More recently, we’ve been volunteering with another area nonprofit to provide dinners on Christmas Eve to the homeless in a nearby town. The first time, the already-prepared food boxes included nothing to reflect the fact that it was Christmas – no cookies or treats. So after that, we baked a number of different treats (each wrapped individually, since we started doing this in the first year of the pandemic). Choosing what cookies and bars they wanted often led to comments about food, words of thanks, and smiles.
Every February for the past decade or so, we’ve gone to Puerto Rico to get recharged by its warm sun and even warmer people. We rent bikes (no car) to get around, carry groceries in our backpacks, and stay in small rental apartments where we have a greater chance to meet locals than if we stayed in hotels. It’s from these experiences that we’ve met several Puerto Rican residents who speak about José Andrés, and what WCK did for the island after the hurricane, with reverence and love.
Most people did not have generators and went for months and months without power (which meant no refrigeration, no ice, no air conditioning, etc.) I remember when a friend sent me a photo of herself holding up a cold beer she’d bought at a local market – her first in about six months!
WCK provided the jumpstart, but Andrés recognized that a huge problem was the island’s reliance on imports; 85% of the territory’s food was imported from the U.S. That was the impetus for the launch of WCK’s Food Producer Network. Grants, funding, networking, and training encourage and support new farmers and revitalize the operations of others. The purpose is to build food security, resilience and sustainability.
Tadilka Rivera is one of the farmers receiving WCK financial support and training. She’s also my “boss” when I volunteer on her farm in Camuy, about an hour west of San Juan.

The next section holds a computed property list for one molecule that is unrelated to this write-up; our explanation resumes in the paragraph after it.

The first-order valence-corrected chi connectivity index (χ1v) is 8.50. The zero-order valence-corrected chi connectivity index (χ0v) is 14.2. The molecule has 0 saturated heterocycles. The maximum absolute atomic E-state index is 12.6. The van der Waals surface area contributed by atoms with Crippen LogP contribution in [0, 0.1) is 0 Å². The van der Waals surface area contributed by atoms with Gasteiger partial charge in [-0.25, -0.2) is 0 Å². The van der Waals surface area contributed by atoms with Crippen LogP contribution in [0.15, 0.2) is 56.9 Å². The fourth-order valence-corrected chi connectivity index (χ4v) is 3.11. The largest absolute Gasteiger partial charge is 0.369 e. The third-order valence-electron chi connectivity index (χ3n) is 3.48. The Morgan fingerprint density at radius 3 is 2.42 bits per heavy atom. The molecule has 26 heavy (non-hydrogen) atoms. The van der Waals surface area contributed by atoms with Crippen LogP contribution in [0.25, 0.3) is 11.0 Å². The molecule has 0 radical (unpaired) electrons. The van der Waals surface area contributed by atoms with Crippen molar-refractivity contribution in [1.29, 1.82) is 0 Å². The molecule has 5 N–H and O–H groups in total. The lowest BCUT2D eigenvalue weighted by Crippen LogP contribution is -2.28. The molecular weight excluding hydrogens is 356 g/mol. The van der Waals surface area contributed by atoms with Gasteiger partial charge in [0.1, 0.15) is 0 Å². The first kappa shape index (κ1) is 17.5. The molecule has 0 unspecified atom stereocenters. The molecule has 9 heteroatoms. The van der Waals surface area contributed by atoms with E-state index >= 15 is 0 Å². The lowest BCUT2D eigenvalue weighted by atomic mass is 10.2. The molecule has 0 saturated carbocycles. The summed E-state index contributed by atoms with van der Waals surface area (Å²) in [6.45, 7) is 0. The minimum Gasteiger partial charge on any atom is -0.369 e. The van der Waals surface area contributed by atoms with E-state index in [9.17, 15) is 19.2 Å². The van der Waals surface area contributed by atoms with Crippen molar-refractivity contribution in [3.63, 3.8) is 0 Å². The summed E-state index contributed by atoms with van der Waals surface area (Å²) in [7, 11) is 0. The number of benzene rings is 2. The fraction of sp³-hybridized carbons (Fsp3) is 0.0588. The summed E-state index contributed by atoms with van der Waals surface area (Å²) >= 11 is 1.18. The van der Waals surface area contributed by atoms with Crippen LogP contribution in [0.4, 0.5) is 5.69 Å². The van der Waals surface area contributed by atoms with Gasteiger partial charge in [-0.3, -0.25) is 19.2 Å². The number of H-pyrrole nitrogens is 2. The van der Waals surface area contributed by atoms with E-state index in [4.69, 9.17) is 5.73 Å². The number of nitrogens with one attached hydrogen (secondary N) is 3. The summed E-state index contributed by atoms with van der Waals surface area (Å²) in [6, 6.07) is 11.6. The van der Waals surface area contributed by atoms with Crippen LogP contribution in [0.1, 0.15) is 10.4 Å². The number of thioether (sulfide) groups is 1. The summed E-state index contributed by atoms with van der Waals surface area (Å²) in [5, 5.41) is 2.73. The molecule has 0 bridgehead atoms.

Like many island residents, Tadilka lost her job after Hurricane Maria. A small plot of family land offered a fresh start, and she began to remake it into a farm (which she’s named Microfinca). We help her out, doing everything from using machetes to remove brush to weeding, planting and harvesting. It’s hard, hot work – with a mid-morning break in the shade. Beyond her making us breakfast using fruit from her farm (my favorite: banana pancakes!), we have built a connection and a friendship. This winter will mark our fourth consecutive year, with the exception of the 2021 “Covid year.”
The Food Producer Network now supports three other locations and has amassed some impressive results. More than 300 grants and loans, and half of the recipients are led or co-led by women. Over 1,350 volunteers. The average productivity increase after one year of support: nearly 70%.
“Food is essential to life every single day, all over the world—and it is more important than ever in a crisis,” WCK notes on its website.
“Not only is a thoughtful, freshly prepared meal one less thing someone has to worry about in the wake of a disaster, it is a reminder that you are not alone, someone is thinking about you, and someone cares. Food has the power to be the nourishment and hope we need to pick ourselves back up in the darkest times. All of this work is made possible by working with communities wherever WCK teams go—over and over again, WCK sees the best of humanity show up in the worst of times.”
I believe that sharing food by volunteering can become an even more potent way to bring our world together.
Food offers a path to finding common ground. It brings us together. Even the language barrier doesn’t get in the way of growing, serving and eating food together with people you don’t know. Food is a “binder” that builds bridges and connections.